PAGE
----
The impact of marijuana use on oral health
Thursday, May 11, 2017
As more and more states legalize the recreational and medicinal use of marijuana every year, the subject itself becomes less taboo. Increasingly, dentists and other medical professionals find themselves in the potentially uncomfortable position of asking about a patient's personal marijuana habits, due to the potential impact it can have on oral health.
Overcoming hesitation to discuss the subject is key in providing patients with vital information.
In addition to causing green stains on the teeth, as reported by many dental hygienists, regular smokers can expect to see a rise in the number of caries as well as respiratory problems. Some of these dental problems can be loosely linked to the assumed relaxed state, where users might not brush and floss after smoking as they should.
A study in New Zealand showed regular marijuana users (those who smoked marijuana at least once a week for 15 or more years) were three times more likely to have gum disease than those who didn't smoke. This can be attributed to the method of using — smoking — which increases the temperature of the mouth and causes the mucus membranes in the gums to overproduce as they try to protect these delicate tissues from damage.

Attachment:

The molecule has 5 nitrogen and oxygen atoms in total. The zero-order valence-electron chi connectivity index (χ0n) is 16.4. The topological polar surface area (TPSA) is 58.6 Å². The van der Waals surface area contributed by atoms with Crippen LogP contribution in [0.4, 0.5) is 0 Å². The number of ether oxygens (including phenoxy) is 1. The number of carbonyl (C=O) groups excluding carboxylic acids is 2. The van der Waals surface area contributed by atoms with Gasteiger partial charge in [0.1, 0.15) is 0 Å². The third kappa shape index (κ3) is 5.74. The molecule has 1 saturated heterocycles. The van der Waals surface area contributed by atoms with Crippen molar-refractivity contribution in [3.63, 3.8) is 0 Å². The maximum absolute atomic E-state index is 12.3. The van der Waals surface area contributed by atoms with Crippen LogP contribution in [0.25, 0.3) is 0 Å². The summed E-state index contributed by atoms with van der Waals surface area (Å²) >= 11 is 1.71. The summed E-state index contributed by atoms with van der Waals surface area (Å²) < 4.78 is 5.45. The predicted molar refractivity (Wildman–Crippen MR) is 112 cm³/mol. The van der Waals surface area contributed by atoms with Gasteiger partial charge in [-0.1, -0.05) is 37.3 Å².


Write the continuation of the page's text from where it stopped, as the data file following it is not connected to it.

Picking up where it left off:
The high temperatures are also linked to increased chances of developing oral cancer. With prolonged usage, smoking marijuana can actually make teeth fall out because of advanced stages of periodontitis. The same effects can occur with smoking tobacco, too. However, cottonmouth — the dry sensation that occurs after smoking pot — can be connected to gum disease.
The American Medical Student Association also reported marijuana users tend to get sick more often than nonusers. Clearly, something is missing from the average doctor-patient conversation about oral healthcare.
What's the solution?
While it's obvious that patients won't stop smoking marijuana just because a doctor told them so — after all, previous laws against its use didn't prevent them from partaking either — there may be some merit to sharing insight about ways of using it. In other words, make recommendations to your patients about how to use it, rather than outright telling them not to.
Suggest that they get their THC fix in other ways. After all, smoking pot is one of the least effective methods of ingesting the drug. Edibles — combined with proper brushing and flossing habits — can produce a longer-lasting and more intense high for recreational users. Vaporizers also produce better results, but aren't ideal for the lungs of your patients, either.
In fact, there are a variety of products that can be infused with THC, including balms, oils and more. Many ointment and solutions can be used effectively for localized oral pain, as well. THC itself can ironically even be used as an immune modulator to help control inflammation for those with periodontitis.
As with most other habits, it seems that marijuana, without smoking, is best used in moderation. Speaking openly about the pros and cons of regular use with patients who appear to partake can open a dialogue for their benefit.
And, if it turns out the patient really doesn't use it, at least they now have the knowledge to share with others.
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